16 March, 2011

sorry this is rushed, but it's sort of urgent

There is a "wandering" code under consideration to be in the new International Classification of Diseases (ICD-9-CM). "Wandering" would be a diagnosis that could be given to people with developmental disabilities. The Autistic Self-Advocacy Network has a petition against the wandering code because it's likely to lead to the abuse of people with DDs. It's really important to sign the petition because there is an opposing petition that also has a lot of signatures, so if you would like to sign the petition it is here:

Anti-Wandering Code Petition

I don't always like to sign petitions if I don't know much about the issue, so I'll try to explain why I am against the wandering code if you are not sure.

I know that there are people with DDs, especially kids with autism, who do dangerous things like running into the street; and presumably this is what the diagnosis is intended to address. However, some problems with making it a medical diagnosis are:

1. It pathologizes actions that can often be better looked at as expressions of what someone wants or needs. If someone "wanders" dangerously, it is better for their family and staff to figure out why the person is doing that and try to a)address emotional and communication issues that may be leading to the behavior, and b)teach the person how to be safe, rather than treating them as "a wanderer." It's already way too common to write off DD people's actions as "just part of their disability" instead of seeing that they may be trying to express something.

2. The diagnosis is very vague, and it can and certainly will be applied to people whose behavior does not fit the most extreme examples. In support of the wandering code, the Centers for Disease Control and Prevention quotes a survey saying that 92% of kids with autism wander from safe places, according to their parents. I can't imagine what incredibly stretchy and general definition of wandering could possibly allow this to be true--I've known a lot of kids with severe autism (which I assume is what they're referring to), and while I know some who are very impulsive and not aware of where they are going, I don't think that this is a dangerous medical problem for most of them. I also know a lot of kids with severe autism who could not be considered to "wander" any more than non-disabled kids.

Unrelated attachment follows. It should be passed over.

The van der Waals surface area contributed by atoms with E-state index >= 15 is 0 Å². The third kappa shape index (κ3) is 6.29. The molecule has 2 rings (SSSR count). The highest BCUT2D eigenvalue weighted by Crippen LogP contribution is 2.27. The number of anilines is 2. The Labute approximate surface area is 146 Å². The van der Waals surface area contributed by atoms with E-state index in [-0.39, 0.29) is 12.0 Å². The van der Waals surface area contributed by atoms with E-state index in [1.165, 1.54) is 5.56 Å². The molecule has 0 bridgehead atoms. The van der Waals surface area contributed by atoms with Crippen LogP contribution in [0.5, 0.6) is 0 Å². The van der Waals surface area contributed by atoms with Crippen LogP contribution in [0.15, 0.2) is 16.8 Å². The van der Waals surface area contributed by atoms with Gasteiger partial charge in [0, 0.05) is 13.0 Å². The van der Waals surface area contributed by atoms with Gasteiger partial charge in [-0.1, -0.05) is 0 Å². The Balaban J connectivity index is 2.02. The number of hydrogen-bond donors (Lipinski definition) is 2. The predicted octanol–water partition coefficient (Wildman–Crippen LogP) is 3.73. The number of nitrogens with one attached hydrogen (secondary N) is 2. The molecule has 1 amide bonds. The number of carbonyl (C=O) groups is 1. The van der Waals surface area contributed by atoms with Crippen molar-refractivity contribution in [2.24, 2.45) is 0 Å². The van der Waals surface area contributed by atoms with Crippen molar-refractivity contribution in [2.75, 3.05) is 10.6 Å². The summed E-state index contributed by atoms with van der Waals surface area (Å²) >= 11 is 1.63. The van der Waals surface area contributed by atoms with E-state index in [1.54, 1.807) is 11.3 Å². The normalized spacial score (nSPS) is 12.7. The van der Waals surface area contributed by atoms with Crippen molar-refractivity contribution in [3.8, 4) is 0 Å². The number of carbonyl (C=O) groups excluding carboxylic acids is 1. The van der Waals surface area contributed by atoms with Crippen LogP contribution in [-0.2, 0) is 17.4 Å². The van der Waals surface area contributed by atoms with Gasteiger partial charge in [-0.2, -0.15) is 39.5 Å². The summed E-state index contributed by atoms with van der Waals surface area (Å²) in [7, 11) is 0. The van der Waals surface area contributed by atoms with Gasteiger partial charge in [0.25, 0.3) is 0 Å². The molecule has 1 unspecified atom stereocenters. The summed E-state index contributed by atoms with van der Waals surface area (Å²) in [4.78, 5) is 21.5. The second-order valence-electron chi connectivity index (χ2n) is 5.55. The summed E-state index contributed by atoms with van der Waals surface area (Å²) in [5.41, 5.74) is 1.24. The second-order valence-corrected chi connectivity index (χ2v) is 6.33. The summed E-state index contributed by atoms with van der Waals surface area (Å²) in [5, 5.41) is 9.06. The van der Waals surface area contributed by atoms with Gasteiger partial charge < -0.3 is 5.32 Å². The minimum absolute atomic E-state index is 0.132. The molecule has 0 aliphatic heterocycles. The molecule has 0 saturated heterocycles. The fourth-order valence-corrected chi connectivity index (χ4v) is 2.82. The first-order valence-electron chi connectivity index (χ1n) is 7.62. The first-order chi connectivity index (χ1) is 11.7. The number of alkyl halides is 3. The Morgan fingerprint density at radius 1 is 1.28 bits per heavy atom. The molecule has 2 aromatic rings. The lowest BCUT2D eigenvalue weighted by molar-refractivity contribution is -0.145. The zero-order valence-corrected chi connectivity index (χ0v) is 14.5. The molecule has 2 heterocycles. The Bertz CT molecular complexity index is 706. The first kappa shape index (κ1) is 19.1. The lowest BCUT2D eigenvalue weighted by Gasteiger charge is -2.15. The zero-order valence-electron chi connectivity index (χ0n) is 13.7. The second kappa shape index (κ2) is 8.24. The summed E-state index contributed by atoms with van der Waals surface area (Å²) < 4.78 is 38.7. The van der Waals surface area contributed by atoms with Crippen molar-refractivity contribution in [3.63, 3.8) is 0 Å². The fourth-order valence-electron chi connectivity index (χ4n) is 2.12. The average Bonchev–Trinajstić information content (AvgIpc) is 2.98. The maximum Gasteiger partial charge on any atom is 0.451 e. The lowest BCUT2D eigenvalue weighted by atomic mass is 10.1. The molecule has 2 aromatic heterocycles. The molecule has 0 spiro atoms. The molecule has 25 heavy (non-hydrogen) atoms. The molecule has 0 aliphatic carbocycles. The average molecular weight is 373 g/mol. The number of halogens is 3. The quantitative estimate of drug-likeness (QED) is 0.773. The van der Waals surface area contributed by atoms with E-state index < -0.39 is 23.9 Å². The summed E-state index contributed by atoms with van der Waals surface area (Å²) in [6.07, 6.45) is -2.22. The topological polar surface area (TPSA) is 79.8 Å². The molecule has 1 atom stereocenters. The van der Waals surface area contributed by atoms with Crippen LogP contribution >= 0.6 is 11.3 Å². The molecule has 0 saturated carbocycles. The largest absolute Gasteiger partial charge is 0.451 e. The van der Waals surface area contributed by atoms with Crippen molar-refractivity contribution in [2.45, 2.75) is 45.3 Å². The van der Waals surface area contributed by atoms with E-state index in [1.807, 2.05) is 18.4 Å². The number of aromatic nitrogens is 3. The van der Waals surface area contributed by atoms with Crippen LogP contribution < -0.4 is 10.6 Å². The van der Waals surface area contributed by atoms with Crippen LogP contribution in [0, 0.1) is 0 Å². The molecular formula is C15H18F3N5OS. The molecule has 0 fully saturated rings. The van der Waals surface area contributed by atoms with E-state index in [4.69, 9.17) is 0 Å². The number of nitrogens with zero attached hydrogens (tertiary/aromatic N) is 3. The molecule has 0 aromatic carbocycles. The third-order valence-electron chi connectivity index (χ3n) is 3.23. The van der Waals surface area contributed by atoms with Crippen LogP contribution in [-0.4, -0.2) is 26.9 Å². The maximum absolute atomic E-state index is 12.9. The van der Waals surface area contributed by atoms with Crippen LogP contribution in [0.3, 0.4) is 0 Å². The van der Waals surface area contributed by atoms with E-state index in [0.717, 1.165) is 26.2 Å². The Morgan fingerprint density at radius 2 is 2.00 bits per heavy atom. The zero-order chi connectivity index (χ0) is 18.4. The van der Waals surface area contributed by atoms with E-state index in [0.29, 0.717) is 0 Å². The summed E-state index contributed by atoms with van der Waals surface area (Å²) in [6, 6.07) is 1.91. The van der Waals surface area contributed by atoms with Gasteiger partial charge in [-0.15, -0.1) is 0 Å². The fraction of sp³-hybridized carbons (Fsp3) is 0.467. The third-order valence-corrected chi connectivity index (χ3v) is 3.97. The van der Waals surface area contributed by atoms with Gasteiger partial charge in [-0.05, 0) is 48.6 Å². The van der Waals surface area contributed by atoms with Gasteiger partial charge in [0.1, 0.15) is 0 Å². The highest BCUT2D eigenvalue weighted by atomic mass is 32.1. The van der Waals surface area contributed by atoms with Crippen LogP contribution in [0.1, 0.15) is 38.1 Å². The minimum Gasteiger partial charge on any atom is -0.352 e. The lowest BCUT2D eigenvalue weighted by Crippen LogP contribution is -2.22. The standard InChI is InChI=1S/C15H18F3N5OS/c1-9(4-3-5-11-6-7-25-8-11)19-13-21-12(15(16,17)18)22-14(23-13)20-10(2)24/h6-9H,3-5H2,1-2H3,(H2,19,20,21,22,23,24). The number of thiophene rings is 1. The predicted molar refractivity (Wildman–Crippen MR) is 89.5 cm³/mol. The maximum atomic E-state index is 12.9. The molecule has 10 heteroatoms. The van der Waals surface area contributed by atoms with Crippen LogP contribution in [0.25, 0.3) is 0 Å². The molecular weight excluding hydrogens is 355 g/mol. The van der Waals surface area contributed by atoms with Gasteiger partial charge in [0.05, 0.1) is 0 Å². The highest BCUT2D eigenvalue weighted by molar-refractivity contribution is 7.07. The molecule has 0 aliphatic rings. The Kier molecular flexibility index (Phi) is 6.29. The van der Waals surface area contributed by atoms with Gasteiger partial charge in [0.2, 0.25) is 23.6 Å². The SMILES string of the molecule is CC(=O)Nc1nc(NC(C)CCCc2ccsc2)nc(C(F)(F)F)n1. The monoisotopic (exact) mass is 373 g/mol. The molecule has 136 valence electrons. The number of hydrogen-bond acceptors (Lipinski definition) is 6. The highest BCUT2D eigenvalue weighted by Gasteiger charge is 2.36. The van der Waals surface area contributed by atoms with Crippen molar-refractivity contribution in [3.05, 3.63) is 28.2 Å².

3. When someone gets a diagnosis that labels one of their actions as being dangerous and a medical problem, that makes it easier for people to control them in ways that are not ethical; for example, writing restraints into a child's IEP so they can be legally used in school, or making someone live in an institution. This is especially the case when the action that is being labeled dangerous is something that a)is very vaguely defined, and b)is something that a person may do when they are in an abusive situation. It's really scary to think that a person may be, for example, leaving their group home without permission because they are afraid, or running into a dangerous area because they feel depressed and hopeless; and because they have a wandering diagnosis, these actions will be seen not as actions, but as part of their disability and something to be corrected by keeping them under tighter control.

Wandering is not a diagnosis yet, and hopefully won't ever be, but I have seen something similar happen with diagnoses of "behavioral problems," "emotional disturbance," or "emotional behavioral disorder" (a lot of different terms are used but they mean basically the same thing). Yes, some people with and without DDs have serious behavioral problems. But as a staff person, I've met a lot of people with these diagnoses who were not any more violent or aggressive than anyone else. However, something many of them had in common was being agreeable and compliant to the point of having trouble expressing how they felt or what they actually wanted. I can't help but feel that this is a natural result of the way someone is treated when they have a label that encourages staff to see everything the person does as a symptom of a disease.

If you didn't sign the petition before, but would like to now, here it is again:

Anti-Wandering Code Petition